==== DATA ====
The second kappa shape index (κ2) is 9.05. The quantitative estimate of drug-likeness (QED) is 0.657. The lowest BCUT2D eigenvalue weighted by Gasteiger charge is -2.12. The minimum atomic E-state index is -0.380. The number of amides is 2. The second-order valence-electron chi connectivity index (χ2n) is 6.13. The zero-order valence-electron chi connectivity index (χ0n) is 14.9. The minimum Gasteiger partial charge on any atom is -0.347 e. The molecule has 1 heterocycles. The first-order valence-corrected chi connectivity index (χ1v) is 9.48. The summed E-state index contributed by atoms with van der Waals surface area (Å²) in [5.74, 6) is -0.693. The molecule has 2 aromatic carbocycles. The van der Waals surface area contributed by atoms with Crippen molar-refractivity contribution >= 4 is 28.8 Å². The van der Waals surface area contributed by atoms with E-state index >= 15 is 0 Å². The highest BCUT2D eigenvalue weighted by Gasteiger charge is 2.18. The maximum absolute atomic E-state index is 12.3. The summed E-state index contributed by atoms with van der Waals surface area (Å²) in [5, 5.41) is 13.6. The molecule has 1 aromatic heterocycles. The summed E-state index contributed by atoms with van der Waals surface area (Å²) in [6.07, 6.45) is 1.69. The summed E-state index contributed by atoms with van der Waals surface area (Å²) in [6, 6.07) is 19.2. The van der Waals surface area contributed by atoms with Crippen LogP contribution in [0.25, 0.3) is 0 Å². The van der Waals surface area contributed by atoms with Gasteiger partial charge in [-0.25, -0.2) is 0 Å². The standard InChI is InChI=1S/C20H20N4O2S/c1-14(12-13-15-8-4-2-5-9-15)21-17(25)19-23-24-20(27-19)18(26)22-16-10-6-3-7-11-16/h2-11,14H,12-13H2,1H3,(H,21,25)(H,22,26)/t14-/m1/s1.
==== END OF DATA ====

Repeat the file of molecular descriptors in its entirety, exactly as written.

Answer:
The second kappa shape index (κ2) is 9.05. The quantitative estimate of drug-likeness (QED) is 0.657. The lowest BCUT2D eigenvalue weighted by Gasteiger charge is -2.12. The minimum atomic E-state index is -0.380. The number of amides is 2. The second-order valence-electron chi connectivity index (χ2n) is 6.13. The zero-order valence-electron chi connectivity index (χ0n) is 14.9. The minimum Gasteiger partial charge on any atom is -0.347 e. The molecule has 1 heterocycles. The first-order valence-corrected chi connectivity index (χ1v) is 9.48. The summed E-state index contributed by atoms with van der Waals surface area (Å²) in [5.74, 6) is -0.693. The molecule has 2 aromatic carbocycles. The van der Waals surface area contributed by atoms with Crippen molar-refractivity contribution >= 4 is 28.8 Å². The van der Waals surface area contributed by atoms with E-state index >= 15 is 0 Å². The highest BCUT2D eigenvalue weighted by Gasteiger charge is 2.18. The maximum absolute atomic E-state index is 12.3. The summed E-state index contributed by atoms with van der Waals surface area (Å²) in [5, 5.41) is 13.6. The molecule has 1 aromatic heterocycles. The summed E-state index contributed by atoms with van der Waals surface area (Å²) in [6.07, 6.45) is 1.69. The summed E-state index contributed by atoms with van der Waals surface area (Å²) in [6, 6.07) is 19.2. The van der Waals surface area contributed by atoms with Crippen LogP contribution in [0.25, 0.3) is 0 Å². The van der Waals surface area contributed by atoms with Gasteiger partial charge in [-0.25, -0.2) is 0 Å². The standard InChI is InChI=1S/C20H20N4O2S/c1-14(12-13-15-8-4-2-5-9-15)21-17(25)19-23-24-20(27-19)18(26)22-16-10-6-3-7-11-16/h2-11,14H,12-13H2,1H3,(H,21,25)(H,22,26)/t14-/m1/s1.